Jean Bowers Abilene Reflector-Chronicle
Airport an Unexpected Asset
March 8, 2019
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  • A lot happens at Abilene Municipal Airport K78: Private planes and small jets take off and land. People skydive onto one of two dedicated drop zones in the state every weekend the weather is good. People take lessons, learning to fly. Crop dusting and agricultural work is done. Students from K-State Polytechnic learn to use a non-towered airport. Airplane maintenance and service is done. Air ambulance service is provided.

    A lot of people who come out for the airport’s annual pancake day, May 4 this year, say, “gee, I didn’t realize there was an airport out there that was busy,” said Jim Price.

    Price has logged a lot of flight time out of the airport, and he is chairman of the city’s aviation advisory committee. The city owns the general aviation airport.

    Price recently was honored by the Young Eagles program for giving more than 200 youngsters free flights in a small airplane. That puts him in the top 10 percent of the 50,000 pilots in the program.

    He gives many of the flying lessons. He and Jim Curtis, airport manager, are certified to instruct student pilots earning everything from private to commercial licenses.

    They haven’t kept track of how many students they’ve taught, but “it’s a bunch,” Price said, two or three a year.

    Besides their own pupils, student pilots from Kansas State University Polytechnic Campus use Abilene K78 to train, taking off and landing at a non-towered airport.

    For a  small airport, Abilene’s K78 has a big effect on the area’s economy.

    According to the Kansas Department of Transportation, Division of Aviation, Abilene Municipal has a direct output of benefits associated with on-airport businesses and government tenants of $1,218,500. Its indirect output, usually money spent away from the airport and attributed to visitor spending, is $316,300.

    Because the airport is only a mile from town, highly unusual, Curtis said, it’s easy to head to Abilene. You could walk, but the airport keeps two retired police vehicles as courtesy cars, he said.

    The multiplier effect or benefits resulting for recirculating the money from direct and indirect outputs is $1,108,000.

    Thirty people have salaries directly attributable to Abilene Municipal, although only one employee at the airport is full time, manager Jim Curtis. KDOT counts part-time employees as half a full-time.

    As airport manager, Curtis is employed by the city.

    The city used some federal funds to buy 160 acres of river bottom land in 1946 to build the airport.

    At the time, Wright Field, a private field with a single north-south strip that did mostly agricultural work was next door, Price said.

    The airport still uses federal funds. The city usually has to match them, sometimes putting up only 10 percent. State grants are available, too, Curtis said.

    “We get roughly $150,000 a year from federal excise tax,” he said.

    The tax on fuel goes to the distributor for the purpose of improving the airport.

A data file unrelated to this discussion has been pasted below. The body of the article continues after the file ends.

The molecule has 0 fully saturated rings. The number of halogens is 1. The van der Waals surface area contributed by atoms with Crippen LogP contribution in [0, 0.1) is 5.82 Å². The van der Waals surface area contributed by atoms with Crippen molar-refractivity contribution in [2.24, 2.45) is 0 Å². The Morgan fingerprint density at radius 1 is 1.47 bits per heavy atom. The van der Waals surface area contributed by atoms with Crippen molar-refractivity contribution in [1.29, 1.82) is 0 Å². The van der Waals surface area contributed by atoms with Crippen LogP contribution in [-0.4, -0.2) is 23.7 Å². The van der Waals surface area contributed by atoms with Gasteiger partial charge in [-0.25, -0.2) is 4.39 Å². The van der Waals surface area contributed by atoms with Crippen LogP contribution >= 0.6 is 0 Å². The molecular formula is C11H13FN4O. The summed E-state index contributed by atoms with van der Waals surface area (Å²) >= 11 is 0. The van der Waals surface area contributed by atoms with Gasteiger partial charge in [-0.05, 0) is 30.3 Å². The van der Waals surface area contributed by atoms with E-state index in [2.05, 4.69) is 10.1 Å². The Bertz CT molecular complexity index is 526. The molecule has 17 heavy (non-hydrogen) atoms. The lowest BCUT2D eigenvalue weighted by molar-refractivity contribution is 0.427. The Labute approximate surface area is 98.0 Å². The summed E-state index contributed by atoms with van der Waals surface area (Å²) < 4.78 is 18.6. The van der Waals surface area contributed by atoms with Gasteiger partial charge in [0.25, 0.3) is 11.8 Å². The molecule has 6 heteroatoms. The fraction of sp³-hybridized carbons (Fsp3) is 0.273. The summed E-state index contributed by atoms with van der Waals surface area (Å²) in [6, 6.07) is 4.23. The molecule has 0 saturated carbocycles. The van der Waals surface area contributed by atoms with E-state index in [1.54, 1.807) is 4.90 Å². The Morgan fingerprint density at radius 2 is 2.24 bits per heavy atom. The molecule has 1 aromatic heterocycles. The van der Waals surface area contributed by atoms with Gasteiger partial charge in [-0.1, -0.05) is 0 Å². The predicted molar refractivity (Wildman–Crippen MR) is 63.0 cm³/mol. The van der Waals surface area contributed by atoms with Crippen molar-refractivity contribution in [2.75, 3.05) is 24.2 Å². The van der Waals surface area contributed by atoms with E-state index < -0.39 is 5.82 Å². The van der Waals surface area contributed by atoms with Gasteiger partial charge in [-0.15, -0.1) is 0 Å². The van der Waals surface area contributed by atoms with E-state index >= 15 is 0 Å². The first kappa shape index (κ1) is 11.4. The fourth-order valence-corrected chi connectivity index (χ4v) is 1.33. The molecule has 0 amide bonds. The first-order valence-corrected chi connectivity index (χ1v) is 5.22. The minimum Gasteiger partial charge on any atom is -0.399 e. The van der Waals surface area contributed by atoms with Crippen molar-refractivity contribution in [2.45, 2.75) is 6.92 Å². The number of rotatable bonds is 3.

“Over the years, we spent lots of money improving the runway,” he said.

    The runway has been extended a couple of times, from 2,400 to 3,000 feet, and in 1982-83, it was extended to 4,100.

    Three years ago, the asphalt was overlaid with concrete, Curtis said.

    The runway is just long enough for corporate jets to use and some do.

    “It’s a little short for them,” Curtis said. “Some prefer to go to Salina.”

    Price and Curtis would like to see the runway extended to 5,000 feet which is standard for this altitude, Price said, but there’s a catch.

    “If we had a 5,000-foot runway we could get the traffic,” Price said. “We can’t get the 5,000-foot runway because we don’t have the traffic.”

    Curtis runs Abilene Flying Service which provides fuel, maintenance, hangar space, apron tie-downs, aircraft rental, and flight instruction. That employs himself and two-three part-timers, Curtis said.

    “We do a lot of maintenance work,” Price said. “Every airplane every year. If people did their cars that way, they’d last a lot longer. We’re mandated to do it.”

    On planes Curtis rents, he has to maintain them every 100 hours which might be a couple of times a year, Price said.

    Curtis has two agricultural airplanes and at the beginning of summer, he’ll be busy crop-dusting, flying in and out several times a day.

    Right now, most of the traffic is small planes. The airport has 22 planes stationed there.

    Kyle Campbell, president and CEO of Astra Bank, flies sometimes several times a week for business or for personal pleasure.

    Price taught Kyle Campbell to fly a small private plane about 12 years ago.

    Campbell said, “It’s very well maintained and a good business asset.”

    Skydive K-State, the official parachute club of Kansas State University, keeps its plane there, as well. Skydive K-State is the only student club to own its own plane and its own jump zone, president Kevin Dice said.

    “We’re very grateful to call Abilene home,” Dice said.

    The club, which is about to celebrate its 55th anniversary, moved from the Wamego Airport to Abilene in 2012.

    The club not only has its own plane, it has its own jump zone, one of only two in Kansas. The other is near Derby.

    About 100 people go through the first jump courses every year, Dice said.

    Every nice Saturday and Sunday starting in March, Skydive K-State is out doing what they do.

    “Even though jumping out of an airplane feels very unnatural, you just have to have confidence in your ability and your training,” Dice said.

    And when they’ve landed for the last time that day, they usually head to town and spend some of that second-round impact money.